The technique for parents or health care providers to detect or rule out an active lice infestation includes the following:
Remove all tangles from the hair first. Use an appropriate detection comb the teeth of which are between 0.2 and 0.3 mm apart. Name-brand combs can be relatively expensive, and a less-expensive flea-and-tick comb from a pet store meets this criterion and may be used. Place the detection comb near the crown until it lightly brushes the scalp, then firmly comb down to the ends of the hairs. After each stroke, inspect the comb for lice. Repeat this process systematically until all scalp hair has been combed through at least twice.3,4,6 Parents can place trapped lice in a sealed plastic bag and bring it to the clinic for confirmation. Most lice combed out of the hair in this fashion get damaged to the point of being nonviable.5
Head lice are not a health hazard. Do not recommend pharmacologic treatment unless live lice have been identified. Neither the suspicion of live lice nor the presence of nits alone are indications for medical treatment. It is unwise to recommend treatment to parents over the phone, without having examined the child. Dandruff, lint, and hair casts can be misidentified as lice or nits, even by physicians.4
Nits are hard to remove and may be present for months following successful pharmacotherapy; their presence does not represent treatment failure. Once a person has been identified as having an active infestation head lice, advice about treatment can be offered for the person, as well as for the person’s bed partners and other members of the household who have been found to have live lice or nits within 1 cm of the scalp. All members of a household should be treated simultaneously to prevent reinfestation.
It is reasonable to simultaneously cleanse the fomites in the patient’s home to decrease risk of reinfestation. Only items that have been in extensive contact with the patient’s head in the prior 48 hours need to be cleaned. Hats and headgear, combs and brushes, hair accessories, bed linens, and bath towels are the most important items to clean. Temperatures greater than 54.5°C kill lice and nits, so washing the items in hot water in a washing machine, or soaking them in hot water for 5 to 10 minutes, or a 10-minute spin in a clothes dryer on high heat are generally effective. Dry cleaning also can be effective.
Vacuuming rugs and furniture where the patient plays frequently, as well as car seats, may be of some benefit, although lice do not remain viable for a significant time off their host. It probably is unnecessary, but a worried parent can seal anything that is not washable in a trash bag for 2 weeks, which is more than ample time to kill unhatched nits.3,7 Educate parents that nits do not hatch at room temperature, and that even if they did, the nymphs would have to find a host quickly or die.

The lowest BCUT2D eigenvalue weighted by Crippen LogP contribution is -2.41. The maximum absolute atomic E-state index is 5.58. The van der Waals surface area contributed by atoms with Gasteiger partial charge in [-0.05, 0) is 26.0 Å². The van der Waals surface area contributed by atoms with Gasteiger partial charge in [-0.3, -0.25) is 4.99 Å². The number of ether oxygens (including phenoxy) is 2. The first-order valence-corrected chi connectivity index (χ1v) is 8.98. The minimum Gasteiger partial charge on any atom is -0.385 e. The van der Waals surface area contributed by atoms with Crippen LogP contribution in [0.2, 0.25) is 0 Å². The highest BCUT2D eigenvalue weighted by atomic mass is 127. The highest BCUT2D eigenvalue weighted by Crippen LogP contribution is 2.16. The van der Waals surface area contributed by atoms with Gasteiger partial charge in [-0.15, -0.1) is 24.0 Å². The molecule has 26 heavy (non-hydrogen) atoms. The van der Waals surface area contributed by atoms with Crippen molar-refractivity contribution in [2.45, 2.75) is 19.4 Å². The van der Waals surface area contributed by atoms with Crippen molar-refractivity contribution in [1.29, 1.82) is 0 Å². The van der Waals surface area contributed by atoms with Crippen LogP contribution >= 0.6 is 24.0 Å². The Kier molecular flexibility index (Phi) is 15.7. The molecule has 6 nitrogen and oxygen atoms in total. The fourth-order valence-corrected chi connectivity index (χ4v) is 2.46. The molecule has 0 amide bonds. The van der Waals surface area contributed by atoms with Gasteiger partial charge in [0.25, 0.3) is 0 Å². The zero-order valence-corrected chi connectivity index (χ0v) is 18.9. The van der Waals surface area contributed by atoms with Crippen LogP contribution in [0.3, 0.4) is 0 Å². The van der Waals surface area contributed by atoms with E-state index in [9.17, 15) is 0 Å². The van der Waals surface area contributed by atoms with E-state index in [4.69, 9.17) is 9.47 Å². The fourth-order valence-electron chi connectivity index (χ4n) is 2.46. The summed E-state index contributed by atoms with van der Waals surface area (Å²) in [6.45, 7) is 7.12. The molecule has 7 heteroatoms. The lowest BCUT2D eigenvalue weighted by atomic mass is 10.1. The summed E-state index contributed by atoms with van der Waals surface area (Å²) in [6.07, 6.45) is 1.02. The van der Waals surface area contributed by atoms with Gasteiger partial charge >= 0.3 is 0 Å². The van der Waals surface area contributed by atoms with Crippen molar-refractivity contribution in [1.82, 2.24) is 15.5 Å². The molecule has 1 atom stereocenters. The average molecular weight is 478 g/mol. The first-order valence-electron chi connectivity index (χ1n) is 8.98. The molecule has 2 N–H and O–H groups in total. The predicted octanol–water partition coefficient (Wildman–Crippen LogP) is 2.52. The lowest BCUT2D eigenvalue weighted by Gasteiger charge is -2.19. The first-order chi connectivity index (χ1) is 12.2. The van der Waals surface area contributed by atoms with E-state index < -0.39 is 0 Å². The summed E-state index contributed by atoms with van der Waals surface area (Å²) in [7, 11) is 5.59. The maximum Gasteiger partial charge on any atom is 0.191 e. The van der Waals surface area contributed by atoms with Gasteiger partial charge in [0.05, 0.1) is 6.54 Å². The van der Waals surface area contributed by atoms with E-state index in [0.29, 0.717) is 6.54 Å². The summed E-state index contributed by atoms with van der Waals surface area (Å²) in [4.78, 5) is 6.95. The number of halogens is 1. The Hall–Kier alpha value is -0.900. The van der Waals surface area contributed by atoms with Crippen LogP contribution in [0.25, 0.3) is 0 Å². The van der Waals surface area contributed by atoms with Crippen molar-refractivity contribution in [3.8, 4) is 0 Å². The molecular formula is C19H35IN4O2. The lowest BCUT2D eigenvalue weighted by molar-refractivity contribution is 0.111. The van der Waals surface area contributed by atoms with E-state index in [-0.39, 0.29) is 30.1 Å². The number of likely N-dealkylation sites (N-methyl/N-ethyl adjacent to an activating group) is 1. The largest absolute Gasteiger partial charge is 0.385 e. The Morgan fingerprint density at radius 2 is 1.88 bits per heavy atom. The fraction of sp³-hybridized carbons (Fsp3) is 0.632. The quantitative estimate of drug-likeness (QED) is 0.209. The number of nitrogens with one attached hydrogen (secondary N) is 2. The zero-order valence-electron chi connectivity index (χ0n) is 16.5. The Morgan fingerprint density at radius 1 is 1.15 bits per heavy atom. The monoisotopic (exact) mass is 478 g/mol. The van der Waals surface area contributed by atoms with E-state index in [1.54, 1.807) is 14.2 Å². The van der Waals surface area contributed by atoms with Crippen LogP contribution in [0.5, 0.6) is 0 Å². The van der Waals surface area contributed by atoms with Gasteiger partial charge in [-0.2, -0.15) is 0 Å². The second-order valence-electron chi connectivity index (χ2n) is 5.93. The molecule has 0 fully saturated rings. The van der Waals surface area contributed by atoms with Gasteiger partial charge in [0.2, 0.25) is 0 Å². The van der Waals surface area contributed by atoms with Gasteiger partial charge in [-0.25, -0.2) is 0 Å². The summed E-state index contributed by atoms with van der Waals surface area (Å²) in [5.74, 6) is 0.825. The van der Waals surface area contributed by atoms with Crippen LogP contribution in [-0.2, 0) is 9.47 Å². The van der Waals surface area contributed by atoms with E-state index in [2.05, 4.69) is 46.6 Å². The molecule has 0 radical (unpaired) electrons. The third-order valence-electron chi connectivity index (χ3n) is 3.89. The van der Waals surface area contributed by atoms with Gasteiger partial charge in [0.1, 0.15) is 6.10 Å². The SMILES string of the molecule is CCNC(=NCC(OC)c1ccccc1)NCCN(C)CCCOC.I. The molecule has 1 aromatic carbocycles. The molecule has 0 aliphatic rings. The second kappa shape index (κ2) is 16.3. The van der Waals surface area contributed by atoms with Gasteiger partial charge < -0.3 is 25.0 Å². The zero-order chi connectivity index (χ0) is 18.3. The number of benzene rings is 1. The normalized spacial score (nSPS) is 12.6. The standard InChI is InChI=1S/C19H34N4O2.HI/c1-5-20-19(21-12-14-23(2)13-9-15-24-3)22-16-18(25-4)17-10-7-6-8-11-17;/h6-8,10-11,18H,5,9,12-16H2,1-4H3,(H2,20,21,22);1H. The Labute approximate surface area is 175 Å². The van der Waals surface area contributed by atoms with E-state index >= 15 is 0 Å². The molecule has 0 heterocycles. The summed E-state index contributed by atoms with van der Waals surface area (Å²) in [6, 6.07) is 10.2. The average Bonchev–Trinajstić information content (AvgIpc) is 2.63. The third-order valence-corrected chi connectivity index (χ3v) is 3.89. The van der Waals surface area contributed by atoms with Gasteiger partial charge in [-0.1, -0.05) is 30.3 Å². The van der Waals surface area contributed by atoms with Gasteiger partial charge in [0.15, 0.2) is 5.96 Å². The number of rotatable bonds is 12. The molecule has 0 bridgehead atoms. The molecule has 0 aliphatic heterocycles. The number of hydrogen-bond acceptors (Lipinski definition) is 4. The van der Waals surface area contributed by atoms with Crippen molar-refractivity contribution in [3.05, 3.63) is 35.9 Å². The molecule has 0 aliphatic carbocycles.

The most important advice to a parent, regardless of the medication chosen, is to follow the treatment instructions precisely. The instructions for use may differ among different products. Moreover, fully saturating long, thick hair may require large amount of product. If parents have trouble understanding the medication’s package insert, the Centers for Disease Control and Prevention’s Web site offers application instructions for all of the lice treatments that have been cleared for use by the Food and Drug Administration (FDA).3 The accompanying Table2 summarizes the head lice treatments available in the United States.
Inform parents that most treatments cause some itching or burning of the scalp, particularly when the scalp is excoriated from scratching, but the discomfort only lasts for days and is not an indication for retreatment. This adverse effect can be treated with antihistamines or topical hydrocortisone if needed.
Retreatment always is necessary if the medication is only a pediculicide (ie, kills lice) but not an ovicide (ie, kills eggs). All patients need to be inspected with either wet combing or dry combing 7 to 9 days after treatment. Retreatment at 9 days generally is accepted as optimal for pediculicides if live lice are found at that point.
Over-the-counter (OTC) treatments for head lice include permethrin and pyrethrins.
Permethrin. Permethrin cream, 1% (Nix), remains the pharmacologic treatment of choice. It is a well-studied pediculicide and is the least toxic to humans, and it is FDA-approved for children 2 months of age and older. Permethrin is a synthetic pyrethroid; parents who are concerned about exposing their children to artificial chemicals can be reminded that permethrin is an imitation of a chemical that occurs naturally in the chrysanthemum flower, but with the advantage that it does not cause an allergic reaction in those with plant sensitivities.7 Another of permethrin’s advantages is its relatively low cost.
Permethrin is neurotoxic to the hatched louse. It is not ovicidal. The medication clings to the washed hair shaft and thus also kills newly hatching nymphs over ensuing days. But because most other shampoos contain conditioners or silicone, this effect is diminished, and retreatment still is needed at 9 days to kill hatching nymphs.